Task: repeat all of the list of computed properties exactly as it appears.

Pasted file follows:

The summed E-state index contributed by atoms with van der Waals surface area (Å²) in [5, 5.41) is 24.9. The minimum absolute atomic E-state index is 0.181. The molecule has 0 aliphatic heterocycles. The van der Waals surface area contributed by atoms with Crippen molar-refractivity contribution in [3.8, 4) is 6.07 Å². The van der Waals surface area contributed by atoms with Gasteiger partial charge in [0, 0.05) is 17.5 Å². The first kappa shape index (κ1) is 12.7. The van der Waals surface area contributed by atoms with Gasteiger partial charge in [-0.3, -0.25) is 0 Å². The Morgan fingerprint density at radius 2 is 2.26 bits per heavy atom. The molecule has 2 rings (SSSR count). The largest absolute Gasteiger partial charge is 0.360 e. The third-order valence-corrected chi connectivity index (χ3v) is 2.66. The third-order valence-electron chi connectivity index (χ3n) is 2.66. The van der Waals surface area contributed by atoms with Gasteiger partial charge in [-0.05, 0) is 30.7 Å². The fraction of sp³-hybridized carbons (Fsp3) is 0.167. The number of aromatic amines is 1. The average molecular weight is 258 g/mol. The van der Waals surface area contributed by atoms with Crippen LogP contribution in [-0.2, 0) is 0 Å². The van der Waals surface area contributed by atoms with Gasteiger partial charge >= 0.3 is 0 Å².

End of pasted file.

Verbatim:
The summed E-state index contributed by atoms with van der Waals surface area (Å²) in [5, 5.41) is 24.9. The minimum absolute atomic E-state index is 0.181. The molecule has 0 aliphatic heterocycles. The van der Waals surface area contributed by atoms with Crippen molar-refractivity contribution in [3.8, 4) is 6.07 Å². The van der Waals surface area contributed by atoms with Gasteiger partial charge in [0, 0.05) is 17.5 Å². The first kappa shape index (κ1) is 12.7. The van der Waals surface area contributed by atoms with Gasteiger partial charge in [-0.3, -0.25) is 0 Å². The Morgan fingerprint density at radius 2 is 2.26 bits per heavy atom. The molecule has 2 rings (SSSR count). The largest absolute Gasteiger partial charge is 0.360 e. The third-order valence-corrected chi connectivity index (χ3v) is 2.66. The third-order valence-electron chi connectivity index (χ3n) is 2.66. The van der Waals surface area contributed by atoms with Gasteiger partial charge in [-0.05, 0) is 30.7 Å². The fraction of sp³-hybridized carbons (Fsp3) is 0.167. The number of aromatic amines is 1. The average molecular weight is 258 g/mol. The van der Waals surface area contributed by atoms with Crippen LogP contribution in [-0.2, 0) is 0 Å². The van der Waals surface area contributed by atoms with Gasteiger partial charge >= 0.3 is 0 Å².